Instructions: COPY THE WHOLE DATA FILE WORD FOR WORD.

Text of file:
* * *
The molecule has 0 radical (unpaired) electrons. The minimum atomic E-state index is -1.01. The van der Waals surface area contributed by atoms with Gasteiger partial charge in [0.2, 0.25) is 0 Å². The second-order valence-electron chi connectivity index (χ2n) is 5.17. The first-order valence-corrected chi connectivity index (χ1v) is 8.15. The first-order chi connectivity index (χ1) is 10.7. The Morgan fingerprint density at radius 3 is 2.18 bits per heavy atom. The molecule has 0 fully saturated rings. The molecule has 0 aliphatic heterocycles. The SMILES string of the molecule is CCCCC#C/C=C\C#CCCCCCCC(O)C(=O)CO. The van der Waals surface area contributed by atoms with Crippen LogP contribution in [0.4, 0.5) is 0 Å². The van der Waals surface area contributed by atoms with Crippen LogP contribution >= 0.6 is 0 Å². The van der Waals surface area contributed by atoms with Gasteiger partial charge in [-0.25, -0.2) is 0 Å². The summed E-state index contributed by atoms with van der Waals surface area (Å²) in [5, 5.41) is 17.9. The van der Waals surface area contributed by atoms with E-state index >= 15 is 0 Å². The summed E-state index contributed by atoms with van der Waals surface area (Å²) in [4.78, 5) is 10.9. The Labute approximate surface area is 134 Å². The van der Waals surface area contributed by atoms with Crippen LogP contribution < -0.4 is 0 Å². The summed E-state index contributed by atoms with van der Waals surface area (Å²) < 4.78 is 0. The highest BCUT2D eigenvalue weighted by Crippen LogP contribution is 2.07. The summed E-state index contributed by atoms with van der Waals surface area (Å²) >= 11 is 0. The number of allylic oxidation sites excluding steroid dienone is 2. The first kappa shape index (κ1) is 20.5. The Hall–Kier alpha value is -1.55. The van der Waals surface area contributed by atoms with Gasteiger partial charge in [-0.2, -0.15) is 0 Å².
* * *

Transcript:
The molecule has 0 radical (unpaired) electrons. The minimum atomic E-state index is -1.01. The van der Waals surface area contributed by atoms with Gasteiger partial charge in [0.2, 0.25) is 0 Å². The second-order valence-electron chi connectivity index (χ2n) is 5.17. The first-order valence-corrected chi connectivity index (χ1v) is 8.15. The first-order chi connectivity index (χ1) is 10.7. The Morgan fingerprint density at radius 3 is 2.18 bits per heavy atom. The molecule has 0 fully saturated rings. The molecule has 0 aliphatic heterocycles. The SMILES string of the molecule is CCCCC#C/C=C\C#CCCCCCCC(O)C(=O)CO. The van der Waals surface area contributed by atoms with Crippen LogP contribution in [0.4, 0.5) is 0 Å². The van der Waals surface area contributed by atoms with Crippen LogP contribution >= 0.6 is 0 Å². The van der Waals surface area contributed by atoms with Gasteiger partial charge in [-0.25, -0.2) is 0 Å². The summed E-state index contributed by atoms with van der Waals surface area (Å²) in [5, 5.41) is 17.9. The van der Waals surface area contributed by atoms with E-state index >= 15 is 0 Å². The summed E-state index contributed by atoms with van der Waals surface area (Å²) in [4.78, 5) is 10.9. The Labute approximate surface area is 134 Å². The van der Waals surface area contributed by atoms with Crippen LogP contribution < -0.4 is 0 Å². The summed E-state index contributed by atoms with van der Waals surface area (Å²) < 4.78 is 0. The highest BCUT2D eigenvalue weighted by Crippen LogP contribution is 2.07. The summed E-state index contributed by atoms with van der Waals surface area (Å²) >= 11 is 0. The number of allylic oxidation sites excluding steroid dienone is 2. The first kappa shape index (κ1) is 20.5. The Hall–Kier alpha value is -1.55. The van der Waals surface area contributed by atoms with Gasteiger partial charge in [-0.2, -0.15) is 0 Å².